The Story of "Waltzing Matilda"

February 17: On this day in 1864, A. B. (“Banjo”) Paterson, theAustralian bush poet, was born in New South Wales. Paterson’s “WaltzingMatilda” apparently retains its popularity as Australia’s unofficialnational anthem, and its ode to the itinerant life: Bill Bryson’s In a Sunburned Country (2000) describesa train full of Aussies spontaneously breaking into a few enthusiastic chorusesafter news of the country winning an Olympic gold medal. Bryson then speculatesthat Paterson must have had a few pints during the writing, given that the song’s”main distinguishing feature … is that it makes no sense.” 

The story of “WaltzingMatilda” is an engaging one, a convergence of history, politics, biography,and etymology that makes sense from almost too many directions. In 1894Paterson was a thirty-year-old city lawyer with a distaste for both cities andthe practice of law. During a tour of Dagworth Station (stations are largeranches, originally run by the government on convict labor) in Queensland, heheard a description of the events surrounding the Shearers’ Strike severalmonths earlier. The “swagman [a drifter or itinerant sheep-shearer,carrying his swag or blanket-roll] camped by a billabong [waterhole]” wasSamuel “Frenchy” Hoffmeister. He was a militant member of theShearers’ Union, thought to have been the one responsible for burning down theDagworth woolshed, killing 140 sheep. He was not relaxing “under the shadeof a coolibah [eucalyptus] tree” but on the run, pausing as “hisbilly [tin can of water] boiled.” When the swagman “stowed thatjumbuck [sheep] in his tucker [food] bag” he was adding the fuel ofpoaching to the fire of political and class war. When “up rode thesquatter [wealthy landowner], mounted on his thoroughbred,” backed by”the troopers, one, two, three,” it was a contest noswagman-unionist-arsonist-poacher could win. When he “leapt into thebillabong,” crying “You’ll never catch me alive,” it was thesuicidal leap of a cornered, outback, underclass, convict-bred martyr, to thecry of “up yours, mate.”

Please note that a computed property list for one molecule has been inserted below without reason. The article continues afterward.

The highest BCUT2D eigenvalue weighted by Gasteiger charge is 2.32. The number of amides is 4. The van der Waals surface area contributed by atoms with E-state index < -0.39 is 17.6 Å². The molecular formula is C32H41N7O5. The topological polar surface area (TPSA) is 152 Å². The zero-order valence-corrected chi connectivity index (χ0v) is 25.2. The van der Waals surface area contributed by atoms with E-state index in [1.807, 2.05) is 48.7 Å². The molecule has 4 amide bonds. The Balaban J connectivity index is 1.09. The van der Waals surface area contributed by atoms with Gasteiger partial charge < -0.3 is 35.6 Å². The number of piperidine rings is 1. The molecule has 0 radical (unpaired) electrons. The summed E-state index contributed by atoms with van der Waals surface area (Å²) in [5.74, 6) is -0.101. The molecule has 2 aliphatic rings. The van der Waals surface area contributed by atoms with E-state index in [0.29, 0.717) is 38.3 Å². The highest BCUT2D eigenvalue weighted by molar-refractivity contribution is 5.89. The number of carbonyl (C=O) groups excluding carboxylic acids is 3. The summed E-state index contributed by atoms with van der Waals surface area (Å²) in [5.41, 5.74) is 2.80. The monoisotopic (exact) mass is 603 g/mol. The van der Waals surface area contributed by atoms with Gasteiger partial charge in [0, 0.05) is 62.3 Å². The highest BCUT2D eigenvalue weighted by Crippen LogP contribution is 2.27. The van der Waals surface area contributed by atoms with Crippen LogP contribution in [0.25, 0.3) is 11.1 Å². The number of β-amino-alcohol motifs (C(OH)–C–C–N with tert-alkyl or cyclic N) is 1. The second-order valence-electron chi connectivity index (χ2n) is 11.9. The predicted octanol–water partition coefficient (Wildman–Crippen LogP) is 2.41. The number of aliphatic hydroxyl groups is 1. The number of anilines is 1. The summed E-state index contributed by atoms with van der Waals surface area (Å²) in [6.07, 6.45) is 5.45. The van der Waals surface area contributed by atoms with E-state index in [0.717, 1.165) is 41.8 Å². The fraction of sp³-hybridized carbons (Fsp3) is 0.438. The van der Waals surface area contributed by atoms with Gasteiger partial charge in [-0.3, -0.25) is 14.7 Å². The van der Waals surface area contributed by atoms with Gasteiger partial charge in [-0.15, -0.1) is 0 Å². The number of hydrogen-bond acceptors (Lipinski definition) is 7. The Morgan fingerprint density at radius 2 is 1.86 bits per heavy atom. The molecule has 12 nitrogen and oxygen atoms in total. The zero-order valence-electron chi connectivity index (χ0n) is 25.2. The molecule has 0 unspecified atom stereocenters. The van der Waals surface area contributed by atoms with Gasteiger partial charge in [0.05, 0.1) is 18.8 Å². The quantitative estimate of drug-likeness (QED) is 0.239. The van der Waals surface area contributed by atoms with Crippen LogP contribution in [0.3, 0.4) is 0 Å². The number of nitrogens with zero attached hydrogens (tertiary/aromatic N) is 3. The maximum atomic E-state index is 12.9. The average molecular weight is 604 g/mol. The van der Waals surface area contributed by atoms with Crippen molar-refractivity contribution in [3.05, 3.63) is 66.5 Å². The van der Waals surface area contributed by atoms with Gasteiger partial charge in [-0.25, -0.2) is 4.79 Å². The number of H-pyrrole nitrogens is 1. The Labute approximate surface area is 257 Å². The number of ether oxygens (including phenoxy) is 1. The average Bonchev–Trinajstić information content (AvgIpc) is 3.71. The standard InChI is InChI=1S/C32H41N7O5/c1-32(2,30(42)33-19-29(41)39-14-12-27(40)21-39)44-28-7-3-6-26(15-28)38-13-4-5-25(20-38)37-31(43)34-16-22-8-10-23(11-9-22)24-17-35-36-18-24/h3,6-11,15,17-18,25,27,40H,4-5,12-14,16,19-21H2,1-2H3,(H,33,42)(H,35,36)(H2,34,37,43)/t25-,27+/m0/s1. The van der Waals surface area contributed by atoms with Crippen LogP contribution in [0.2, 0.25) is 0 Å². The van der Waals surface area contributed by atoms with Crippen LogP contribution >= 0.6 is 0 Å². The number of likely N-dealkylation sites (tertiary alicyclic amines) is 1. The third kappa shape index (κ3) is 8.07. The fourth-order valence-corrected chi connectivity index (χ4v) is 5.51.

“Frenchy”Hoffmeister was from German stock, as is the expression “waltzingMatilda.” Auf der walz means to”go on the tramp” or hit the road, used in Germany to describetraveling workers or soldiers on the march; a Matilda came to mean those womenwho followed the soldiers, to “keep them warm.” Eventually thesoldier’s greatcoat or blanket was a Matilda. Thus Paterson’s swagman-hero wasnot only without justice, or food, or a way out, but a woman’s warmth.

Daybook is contributed by Steve King, who teaches in the English Department of Memorial University in St. John’s, Newfoundland. His literary daybook began as a radio series syndicated nationally in Canada. He can be found online at